Step Three:  What to Bring

If this is your first foray into playing in dirt, you might bring along some props and tools.  The more you go out, the more you’ll know what you’ll need, if anything.  For starters, try garden trowels or beach shovels. As a toddler, my son had several sturdy margarine tubs that served as dirt toys as well as bath toys.  (A factor in choosing good dirt toys is similar to choosing clothing: either easy-to-clean or OK to stay dirty.)  If you get into civil engineering—shaping dirt roads, constructing stick buildings, harnessing hose water to make canals—add some toy cars, trucks and boats. Some older children on my block (probably age 10 to my 7) taught my friends and me how to smash rocks with a hammer to extract garnet stones.  Just to verify my memory, I found a website that concurs this was possible.  Safety goggles are a good idea. (More tips at When you become serious dirt players, you can pack a snack or lunch, and maybe a wet soapy washcloth in a plastic bag, although over time, you won’t stress out so much about clean hands.

Step Four:  Find a Good Location

Your nearest dirt patch or pile is probably close to home if not right outside it.  Planting and maintaining a garden counts as playing in the dirt.  Some backyards have a designated dirt area, either because the children already play there enough that the grass doesn’t grow or a quantity of dirt is put there just for this purpose.  If you don’t have dirt just outside, or you hanker to explore, there are local playgrounds and parks galore for everything from quick outings to overnight camping.  Check out these websites for good prospects:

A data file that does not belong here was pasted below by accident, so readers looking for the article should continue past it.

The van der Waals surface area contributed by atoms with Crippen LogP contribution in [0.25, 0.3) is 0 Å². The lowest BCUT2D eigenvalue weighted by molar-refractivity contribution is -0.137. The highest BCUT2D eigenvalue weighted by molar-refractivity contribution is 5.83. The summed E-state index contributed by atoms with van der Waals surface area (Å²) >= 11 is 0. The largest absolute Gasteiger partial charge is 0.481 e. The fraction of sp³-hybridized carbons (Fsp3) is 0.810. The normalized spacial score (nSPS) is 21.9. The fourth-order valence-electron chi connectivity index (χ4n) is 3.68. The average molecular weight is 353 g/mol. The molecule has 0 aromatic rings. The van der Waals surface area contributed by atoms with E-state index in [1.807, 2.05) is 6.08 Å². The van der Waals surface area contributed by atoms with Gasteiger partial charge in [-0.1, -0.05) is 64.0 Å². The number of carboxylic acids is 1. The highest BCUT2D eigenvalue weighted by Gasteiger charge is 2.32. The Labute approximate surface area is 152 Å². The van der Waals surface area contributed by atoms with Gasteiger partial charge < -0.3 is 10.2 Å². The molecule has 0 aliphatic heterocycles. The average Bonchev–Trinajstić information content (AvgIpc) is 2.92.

Step Five:   Respect Plant Life

Learn to respect poison ivy.  A park ranger can help you identify it, but the simplest precaution is to stay away from any “leaves of three.” In general, it’s a good idea to teach your children to let living plants be--other than the weeds you choose to remove from your own yard.  Edible plants are a tasty and convenient exception.  A park program (or experienced child/former child) can show you how to pick wild berries and to strip “honey” from a honeysuckle.  A favorite summer pastime on my husband’s block was making mint juice, using a rock and a pot as a mortar and pestle, then adding water. (His mother, for the record, was not thrilled about this!)

Step Six:  Know Your Insects

At Brownie Day Camp (at Brighton Dam) the counselors taught us how to play with a daddy longlegs and how to get serious with a potentially disease-carrying tick.  These skills held me in good stead among my elementary school peer group.  I could nonchalantly take a daddy longlegs off a squeamish classmate and once spotted and removed a tick from another child’s ear.  (And flushed it down the toilet.)  I still enjoy escorting the harmless spider away from frightened folk of all ages, and though I can’t say I enjoy it, I will deftly dispose of the blood sucking ectoparasite when necessary. 

You can get better acquainted with all kinds of insects (or rocks, plants, birds, etc.) from field guides and the many park programs in the Washington metropolitan area.

What are you waiting for? Go play in the dirt!

Deborah Wood is a child development specialist residing in Annapolis.

Editor's Note: Congratulations to Deborah Wood, whose 12-part child development series received recognition at the March 2012 Parenting Media Association. See the entire series on our website:

Why Dirt Is Good for Your Child's Health